As the midterm campaign season picks up, many observers have pointed to California as a state that could be ripe for a Tea Party takeover. Surveying the landscape in February, Washington Post columnist George Will declared that Chuck DeVore, an Orange County assemblyman backed by Sen. Jim DeMint and Tea Party groups, would win the Republican nomination and take on Sen. Barbara Boxer in November. DeVore would win the primary, Will argued, because DeVore is the most conservative candidate in the race. And in 2010, voters won’t settle for anything less.
Well, maybe not. According to the latest Los Angeles Times/USC poll, 46 percent of likely California Republican primary voters said they’d prefer a “centrist” candidate, while just 42 percent said they’d like a “conservative” candidate. Those preferences are exemplified by support for individual candidates: Moderate former congressman Tom Campbell—immortalized as a “Fiscal Conservative in Name Only,” demonic ungulate in a February ad by rival Carly Fiorina—leads the three-way race with 29 percent. After 16 months on the trail, Will’s favorite DeVore has the support of just 9 percent of voters.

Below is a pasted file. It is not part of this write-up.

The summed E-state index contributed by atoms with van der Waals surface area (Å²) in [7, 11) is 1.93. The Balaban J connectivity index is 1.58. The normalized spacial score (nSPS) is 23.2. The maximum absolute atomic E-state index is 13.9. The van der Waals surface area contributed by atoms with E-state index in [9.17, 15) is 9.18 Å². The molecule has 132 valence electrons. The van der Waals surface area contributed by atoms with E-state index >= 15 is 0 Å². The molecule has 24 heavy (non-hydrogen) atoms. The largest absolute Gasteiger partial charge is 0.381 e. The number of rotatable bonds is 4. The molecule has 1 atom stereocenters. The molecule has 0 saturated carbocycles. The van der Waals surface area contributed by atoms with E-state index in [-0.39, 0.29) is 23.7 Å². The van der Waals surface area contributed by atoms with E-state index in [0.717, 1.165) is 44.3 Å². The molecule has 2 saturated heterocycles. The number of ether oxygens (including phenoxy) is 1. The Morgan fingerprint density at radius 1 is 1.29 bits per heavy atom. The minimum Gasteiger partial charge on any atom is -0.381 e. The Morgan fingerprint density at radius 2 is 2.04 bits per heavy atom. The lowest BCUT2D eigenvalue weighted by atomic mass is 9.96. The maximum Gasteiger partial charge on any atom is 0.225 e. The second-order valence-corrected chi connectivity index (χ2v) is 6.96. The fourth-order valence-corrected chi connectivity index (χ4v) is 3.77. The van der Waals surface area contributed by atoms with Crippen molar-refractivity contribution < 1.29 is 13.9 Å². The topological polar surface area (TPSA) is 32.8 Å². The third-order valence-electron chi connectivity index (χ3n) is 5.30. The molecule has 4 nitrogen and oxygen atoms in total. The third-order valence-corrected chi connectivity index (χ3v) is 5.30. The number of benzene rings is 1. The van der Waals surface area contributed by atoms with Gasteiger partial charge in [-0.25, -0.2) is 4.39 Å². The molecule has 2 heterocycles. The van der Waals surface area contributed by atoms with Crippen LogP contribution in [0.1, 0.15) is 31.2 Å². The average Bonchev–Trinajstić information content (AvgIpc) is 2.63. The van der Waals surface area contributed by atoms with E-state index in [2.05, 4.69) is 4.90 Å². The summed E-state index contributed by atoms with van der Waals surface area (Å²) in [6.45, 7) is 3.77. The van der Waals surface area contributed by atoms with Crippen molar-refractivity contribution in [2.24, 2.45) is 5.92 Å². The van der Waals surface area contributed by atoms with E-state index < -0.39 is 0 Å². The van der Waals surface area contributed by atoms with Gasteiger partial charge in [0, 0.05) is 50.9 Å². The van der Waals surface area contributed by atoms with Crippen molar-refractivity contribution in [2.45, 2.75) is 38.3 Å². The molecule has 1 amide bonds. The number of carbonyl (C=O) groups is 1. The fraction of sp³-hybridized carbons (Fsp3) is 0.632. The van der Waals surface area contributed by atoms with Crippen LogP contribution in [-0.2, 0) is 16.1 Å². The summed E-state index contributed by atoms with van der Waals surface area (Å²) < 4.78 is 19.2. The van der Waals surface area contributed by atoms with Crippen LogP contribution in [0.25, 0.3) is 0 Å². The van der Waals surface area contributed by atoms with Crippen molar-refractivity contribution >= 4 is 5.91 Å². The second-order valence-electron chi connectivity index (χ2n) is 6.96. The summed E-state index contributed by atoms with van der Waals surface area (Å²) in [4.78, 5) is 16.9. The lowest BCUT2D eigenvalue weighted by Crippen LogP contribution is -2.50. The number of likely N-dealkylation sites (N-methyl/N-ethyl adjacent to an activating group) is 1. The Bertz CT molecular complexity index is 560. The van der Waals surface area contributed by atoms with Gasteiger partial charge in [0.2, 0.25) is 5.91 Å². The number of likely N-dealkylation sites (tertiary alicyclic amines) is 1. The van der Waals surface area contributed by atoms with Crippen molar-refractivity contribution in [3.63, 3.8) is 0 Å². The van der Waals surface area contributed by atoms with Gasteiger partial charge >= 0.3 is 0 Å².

The Tea Party movement is very real, and its significance really shouldn’t be glossed over; its impact will be felt on plenty of races nationwide this November. But the California race is hardly an outlier. It’s worth keeping in mind that any Republican landslide is likely going to sweep in with it a new cohort of certified moderates like Scott Brown and (maybe) Tom Campbell. Whether that new class will be any easier to work with than the current edition remains to be seen, of course, but there’s at least some reason for optimism.